Leaderboard 728 X 90

Friday, July 21, 2017

Intelligence intercepts show Jeff Sessions discussed campaign issues with Russians during 2016 race, indicating he lied to Senate and on security clearance


Sergey Kislyak and Jeff Sessions
(From cnn.com)
A Russian ambassador told his superiors that he discussed campaign and policy issues with Jeff Sessions during the 2016 presidential race, according to a report this evening from The Washington Post. Sergey Kislyak's statements, caught on intelligence intercepts, run contrary to public statements from Sessions, the Trump attorney general and former U.S. Senator from Alabama.

The report adds to the already substantial evidence that Sessions lied during his confirmation hearings before Congress and on his security-clearance application. CNN and The Hill are among major news outlets to pick up on the report this evening.

It also adds to our numerous posts about Sessions' under-handed actions while serving as U.S. attorney and attorney general in Alabama, long before he leaped onto the international stage during the Trump campaign. We've reported extensively on (1) Sessions' use of political prosecutions against Democrats in the Southern District of Alabama; (2) His hiring of a federal judge's nephew to force the judge's recusal, in a case where Session's AG office was accused of gross prosecutorial misconduct; current U.S. Judge R. David Proctor (Northern District of Alabama) assisted in that blatant form of "judge shopping," which has been described by one circuit court as a "breach of ethics"; (3) Sessions' persistent support of U.S. Circuit Judge Bill Pryor, including pushing Trump to appoint Pryor to the U.S. Supreme Court, even though Pryor has nude photographs in his background that appeared at the gay-porn Web site badpuppy.com in the 1990s -- and he almost certainly lied about it during his own confirmation process; (4) Reports from a former Alabama law-enforcement official that Sessions was caught on surveillance making frequent late-night visits to Pryor's residence in Montgomery, suggesting the two had a homosexual relationship.

As a journalist and resident of Alabama for 35-plus years, I know of many reports that suggest Sessions has virtually no moral compass, so the latest evidence that he lied to Congress and on security-related documents is a surprise only because it is so brazen and international in scope. From the WaPo report:

Ambassador Sergey Kislyak’s accounts of two conversations with Sessions — then a top foreign policy adviser to Republican candidate Donald Trump — were intercepted by U.S. spy agencies, which monitor the communications of senior Russian officials both in the United States and in Russia. Sessions initially failed to disclose his contacts with Kislyak and then said that the meetings were not about the Trump campaign.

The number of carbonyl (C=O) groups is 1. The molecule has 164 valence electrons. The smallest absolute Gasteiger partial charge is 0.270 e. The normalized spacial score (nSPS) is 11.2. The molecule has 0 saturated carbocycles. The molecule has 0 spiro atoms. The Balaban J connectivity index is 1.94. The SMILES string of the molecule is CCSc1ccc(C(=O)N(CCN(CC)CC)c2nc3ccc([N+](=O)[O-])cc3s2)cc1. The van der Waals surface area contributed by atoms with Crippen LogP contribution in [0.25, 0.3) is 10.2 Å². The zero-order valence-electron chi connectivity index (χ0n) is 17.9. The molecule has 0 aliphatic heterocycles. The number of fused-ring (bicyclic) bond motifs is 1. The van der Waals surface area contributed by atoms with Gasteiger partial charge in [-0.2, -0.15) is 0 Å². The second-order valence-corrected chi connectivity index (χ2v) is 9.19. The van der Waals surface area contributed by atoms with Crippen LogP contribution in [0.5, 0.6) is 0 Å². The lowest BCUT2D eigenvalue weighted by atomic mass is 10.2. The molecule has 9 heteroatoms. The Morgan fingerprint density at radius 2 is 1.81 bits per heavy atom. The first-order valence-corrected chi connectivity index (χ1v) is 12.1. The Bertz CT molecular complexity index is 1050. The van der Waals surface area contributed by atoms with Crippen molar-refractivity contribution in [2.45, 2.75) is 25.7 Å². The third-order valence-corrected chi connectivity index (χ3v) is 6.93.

One U.S. official said that Sessions — who testified that he has no recollection of an April encounter — has provided “misleading” statements that are “contradicted by other evidence.” A former official said that the intelligence indicates that Sessions and Kislyak had “substantive” discussions on matters including Trump’s positions on Russia-related issues and prospects for U.S.-Russia relations in a Trump administration.

Sessions has said repeatedly that he never discussed campaign-related issues with Russian officials and that it was only in his capacity as a U.S. senator that he met with Kislyak.

The full implications of the intercept reports is difficult to gauge this evening. But it certainly suggests that America's top law-enforcement officer is a liar of monstrous proportions -- and he is willing to lie about his interactions with representatives for a foreign adversary. From CNN:

Sessions originally never disclosed any interactions he had with Kislyak, but a meeting first came to light in March when the Post reported that he met with Kislyak at an event during the Republican National Convention in Cleveland.

Sessions met with Kislyak for a second time during the presidential campaign, this time in his Senate office in Washington. This meeting, in September, also wasn't publicly known until the Post reported about it in March.

Sessions did not disclose either meeting when he applied for his security clearance. He also did not mention it when he was asked about contact with Russians during his Senate confirmation hearings earlier this year. Sessions denied any campaign-related meetings with Russians at the confirmation hearings, saying, "I did not have communications with the Russians."

That last statement sounds more and more like Bill Clinton's famous claim: "I did not have sexual relations with that woman, Ms. Lewinsky." Republicans for years have howled about the Clinton statement, which was proven to be false. They might not find much amusing in the deepening Sessions quagmire. From The Hill:

One current U.S. intelligence official told the Post that Sessions' remarks about his contacts with Kislyak were “misleading” statements that are “contradicted by other evidence.”

Kislyak, officials told the Post, has a reputation for accurately describing his conversations with U.S. officials to his superiors in Moscow.

The latest news on Sessions is profoundly important, a source tells Legal Schnauzer. "At this point, America's number one law enforcement official is not credible or trustworthy. What does that say about America? The Trump administration?" But it goes beyond that, says our source:

Here's the one link I hope is not missed. And that is, I think that one of the reasons Trump appointed Sessions to be the Attorney General of the United States is his participation in pre-election campaign efforts to get Trump elected which, for Sessions, included his willingness to have contacts with Russian agents and to act in complicity with those agents in working to get Trump elected and to defeat Mrs. Clinton.